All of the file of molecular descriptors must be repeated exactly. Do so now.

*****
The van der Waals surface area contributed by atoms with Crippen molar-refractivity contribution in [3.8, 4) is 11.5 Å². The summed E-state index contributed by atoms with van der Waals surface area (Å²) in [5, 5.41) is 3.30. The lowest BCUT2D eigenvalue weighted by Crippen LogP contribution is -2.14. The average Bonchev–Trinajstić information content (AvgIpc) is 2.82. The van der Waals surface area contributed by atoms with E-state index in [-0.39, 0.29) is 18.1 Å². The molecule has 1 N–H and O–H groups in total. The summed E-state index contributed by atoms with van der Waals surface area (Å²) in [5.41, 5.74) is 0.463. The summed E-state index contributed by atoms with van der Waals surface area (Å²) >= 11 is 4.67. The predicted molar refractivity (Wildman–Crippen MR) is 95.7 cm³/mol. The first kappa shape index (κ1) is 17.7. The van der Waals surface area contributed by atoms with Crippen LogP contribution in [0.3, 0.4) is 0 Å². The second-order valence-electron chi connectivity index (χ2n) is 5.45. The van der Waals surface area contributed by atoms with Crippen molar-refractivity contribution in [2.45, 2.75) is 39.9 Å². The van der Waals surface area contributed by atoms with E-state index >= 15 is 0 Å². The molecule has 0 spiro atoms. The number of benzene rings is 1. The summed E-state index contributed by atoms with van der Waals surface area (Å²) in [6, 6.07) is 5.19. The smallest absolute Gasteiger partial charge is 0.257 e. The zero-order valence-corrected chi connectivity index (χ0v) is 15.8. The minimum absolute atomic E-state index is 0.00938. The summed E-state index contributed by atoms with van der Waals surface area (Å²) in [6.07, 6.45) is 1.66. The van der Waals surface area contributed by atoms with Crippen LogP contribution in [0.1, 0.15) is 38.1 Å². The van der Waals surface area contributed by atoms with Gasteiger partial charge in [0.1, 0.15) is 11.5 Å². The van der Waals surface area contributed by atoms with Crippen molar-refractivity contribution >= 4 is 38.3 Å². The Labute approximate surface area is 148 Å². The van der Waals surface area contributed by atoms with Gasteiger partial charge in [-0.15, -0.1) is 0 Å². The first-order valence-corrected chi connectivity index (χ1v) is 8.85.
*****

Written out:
The van der Waals surface area contributed by atoms with Crippen molar-refractivity contribution in [3.8, 4) is 11.5 Å². The summed E-state index contributed by atoms with van der Waals surface area (Å²) in [5, 5.41) is 3.30. The lowest BCUT2D eigenvalue weighted by Crippen LogP contribution is -2.14. The average Bonchev–Trinajstić information content (AvgIpc) is 2.82. The van der Waals surface area contributed by atoms with E-state index in [-0.39, 0.29) is 18.1 Å². The molecule has 1 N–H and O–H groups in total. The summed E-state index contributed by atoms with van der Waals surface area (Å²) in [5.41, 5.74) is 0.463. The summed E-state index contributed by atoms with van der Waals surface area (Å²) >= 11 is 4.67. The predicted molar refractivity (Wildman–Crippen MR) is 95.7 cm³/mol. The first kappa shape index (κ1) is 17.7. The van der Waals surface area contributed by atoms with Crippen LogP contribution in [0.3, 0.4) is 0 Å². The second-order valence-electron chi connectivity index (χ2n) is 5.45. The van der Waals surface area contributed by atoms with Crippen molar-refractivity contribution in [2.45, 2.75) is 39.9 Å². The van der Waals surface area contributed by atoms with E-state index >= 15 is 0 Å². The molecule has 0 spiro atoms. The number of benzene rings is 1. The summed E-state index contributed by atoms with van der Waals surface area (Å²) in [6, 6.07) is 5.19. The smallest absolute Gasteiger partial charge is 0.257 e. The zero-order valence-corrected chi connectivity index (χ0v) is 15.8. The minimum absolute atomic E-state index is 0.00938. The summed E-state index contributed by atoms with van der Waals surface area (Å²) in [6.07, 6.45) is 1.66. The van der Waals surface area contributed by atoms with Crippen LogP contribution in [0.1, 0.15) is 38.1 Å². The van der Waals surface area contributed by atoms with Gasteiger partial charge in [0.1, 0.15) is 11.5 Å². The van der Waals surface area contributed by atoms with Crippen molar-refractivity contribution >= 4 is 38.3 Å². The Labute approximate surface area is 148 Å². The van der Waals surface area contributed by atoms with Gasteiger partial charge in [-0.15, -0.1) is 0 Å². The first-order valence-corrected chi connectivity index (χ1v) is 8.85.